iCon Steve Jobs The Greatest Second Act in the History of Business
By Jeffrey S. Young and William L. Simon

Publisher: Wiley
Price: $24.95
ISBN: 0471720836
308 pages (soft cover)

Virtually every Macintosh or iPod owner knows that Apple’s founder and current CEO is Steve Jobs. He’s got more name recognition than any other high-tech CEO can ever dream of. Jobs is known for his patented “reality distortion field” which allows him to persuade doubters of almost anything he wishes, as long as the listener is in his presence.

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The Keynote Address, Part 2
MWSF ’03

On January 8, 2003, in Macworld Expo, by David Weeks


Andrew Stone of Stone Design jumps out of bed and begins coding his custom software suite in Albuquerque, New Mexico, every morning at 5:00, which is 4:00 in California. On Tuesday, January 7, early-bird Andy dashed from a nearby hotel and was first in line at the Media Only entrance for this year’s Macworld Keynote Address. At 7:30, Nemo and Weeks worked our way to the front of the modest queue, where the irrepressible Stone was conversing with our old friend, hardworking Gene Steinberg, the Mac Night Owl.

Steve Jobs’ talk was scheduled to begin at 9:00, so we had a lot of time to schmooze with Andy, Gene, Dennis Sellers and other nearby members of the Macintosh press. Representatives of Apple guarded the stairway between us and the keynote auditorium, while hundreds of VIPs found their way into the foyer for top-priority front/center seating.

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If You Don’t Speak, He Can’t Listen

On July 18, 2002, in Opinion, by Mark A Collins

By the time you read this, MacWorld Expo will have come and gone. New announcements will be unveiled. Either Steve Jobs will rock the Mac community, or he will disappoint them. Either is fine with me. Steve Jobs has a real balancing act on his hand. On the one hand, you have Mac rumor and regular news sites whose appetite for new Mac gear exceeds the laws of physics, business profitability, and any one person’s imagination. On the other hand, Steve must manage to excite Mac users with Apple’s new gear if it wants to continue to make a profit. This leads to MacWorld Post Depression Syndrome. The realization that Apple can’t make phasers, quantum torpedoes, or warp drive for your new iMac.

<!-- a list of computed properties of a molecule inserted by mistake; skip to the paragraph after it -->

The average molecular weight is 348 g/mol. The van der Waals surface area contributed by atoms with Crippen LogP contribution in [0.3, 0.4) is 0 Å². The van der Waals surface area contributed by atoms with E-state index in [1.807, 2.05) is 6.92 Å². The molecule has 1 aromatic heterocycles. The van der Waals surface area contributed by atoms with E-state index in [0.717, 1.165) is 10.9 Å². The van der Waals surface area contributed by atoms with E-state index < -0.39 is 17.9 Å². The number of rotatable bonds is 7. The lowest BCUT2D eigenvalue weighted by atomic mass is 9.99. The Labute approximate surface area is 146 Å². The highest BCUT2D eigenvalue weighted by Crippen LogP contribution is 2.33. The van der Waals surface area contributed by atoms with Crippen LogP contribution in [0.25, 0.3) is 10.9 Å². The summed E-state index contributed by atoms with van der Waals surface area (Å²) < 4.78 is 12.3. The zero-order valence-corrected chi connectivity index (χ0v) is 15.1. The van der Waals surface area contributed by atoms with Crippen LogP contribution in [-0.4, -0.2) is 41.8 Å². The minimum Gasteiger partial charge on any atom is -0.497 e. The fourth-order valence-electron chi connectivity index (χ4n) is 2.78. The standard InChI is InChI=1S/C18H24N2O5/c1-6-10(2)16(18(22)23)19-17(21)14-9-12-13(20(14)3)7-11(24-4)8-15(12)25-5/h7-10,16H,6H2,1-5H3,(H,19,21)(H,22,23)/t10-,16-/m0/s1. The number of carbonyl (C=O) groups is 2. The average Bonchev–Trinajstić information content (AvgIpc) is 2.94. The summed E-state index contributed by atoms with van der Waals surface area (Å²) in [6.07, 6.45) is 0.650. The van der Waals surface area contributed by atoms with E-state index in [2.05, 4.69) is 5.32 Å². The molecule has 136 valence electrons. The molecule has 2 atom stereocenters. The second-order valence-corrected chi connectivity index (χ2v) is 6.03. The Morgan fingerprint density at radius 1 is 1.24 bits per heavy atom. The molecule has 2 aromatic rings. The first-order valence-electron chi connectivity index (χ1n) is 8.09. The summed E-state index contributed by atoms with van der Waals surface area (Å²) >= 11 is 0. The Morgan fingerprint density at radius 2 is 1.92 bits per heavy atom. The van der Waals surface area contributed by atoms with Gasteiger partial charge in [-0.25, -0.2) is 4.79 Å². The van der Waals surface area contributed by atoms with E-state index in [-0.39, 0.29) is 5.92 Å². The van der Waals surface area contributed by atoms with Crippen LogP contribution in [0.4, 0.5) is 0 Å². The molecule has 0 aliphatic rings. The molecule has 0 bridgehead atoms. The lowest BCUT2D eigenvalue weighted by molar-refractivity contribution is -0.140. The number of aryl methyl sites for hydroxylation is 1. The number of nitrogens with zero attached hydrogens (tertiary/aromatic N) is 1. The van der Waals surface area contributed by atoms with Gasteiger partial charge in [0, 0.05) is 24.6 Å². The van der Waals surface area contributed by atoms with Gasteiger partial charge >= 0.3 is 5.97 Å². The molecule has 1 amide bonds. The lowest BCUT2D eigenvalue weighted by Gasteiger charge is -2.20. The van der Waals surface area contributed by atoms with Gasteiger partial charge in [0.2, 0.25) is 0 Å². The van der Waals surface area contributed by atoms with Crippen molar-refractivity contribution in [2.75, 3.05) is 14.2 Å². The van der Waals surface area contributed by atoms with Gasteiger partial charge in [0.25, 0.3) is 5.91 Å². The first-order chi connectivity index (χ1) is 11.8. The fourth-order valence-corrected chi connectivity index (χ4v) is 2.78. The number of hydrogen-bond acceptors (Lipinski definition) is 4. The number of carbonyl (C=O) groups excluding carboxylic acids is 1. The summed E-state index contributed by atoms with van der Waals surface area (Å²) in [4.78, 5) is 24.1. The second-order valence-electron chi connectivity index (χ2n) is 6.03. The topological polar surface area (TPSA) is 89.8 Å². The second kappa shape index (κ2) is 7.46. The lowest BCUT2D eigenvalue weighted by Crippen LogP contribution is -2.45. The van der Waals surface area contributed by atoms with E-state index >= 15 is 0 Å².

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Yo Steve

On February 1, 1998, in Apple Cart, by Susan Howerter

If there were no Steve, as a wise man once sort of said, we would have had to invent him. Open letters, addressed only to ‘Steve’, punctuate the Web. Sometimes laudatory. Sometimes derogatory. Sometimes desperate. But always, just ‘Steve’.

“Steve,” we say.
“Steve!” We shout
“Steve…” we plead on bended knee.

No wonder he has an ego the size of Alaska! But does he listen? Does he know? Does he even care? He certainly doesn’t answer. And when he does, beware. Beware the charm. Beware the wrath. Beware the reality distortion field.

The ancient Greeks and Romans would have understood. Fits of hubris, rage and jealousy? All just a part of the heavenly circus. And what of the charm, the wit, the charisma? The ability to change our world with a word or a whim? Pure Pantheon theatrics.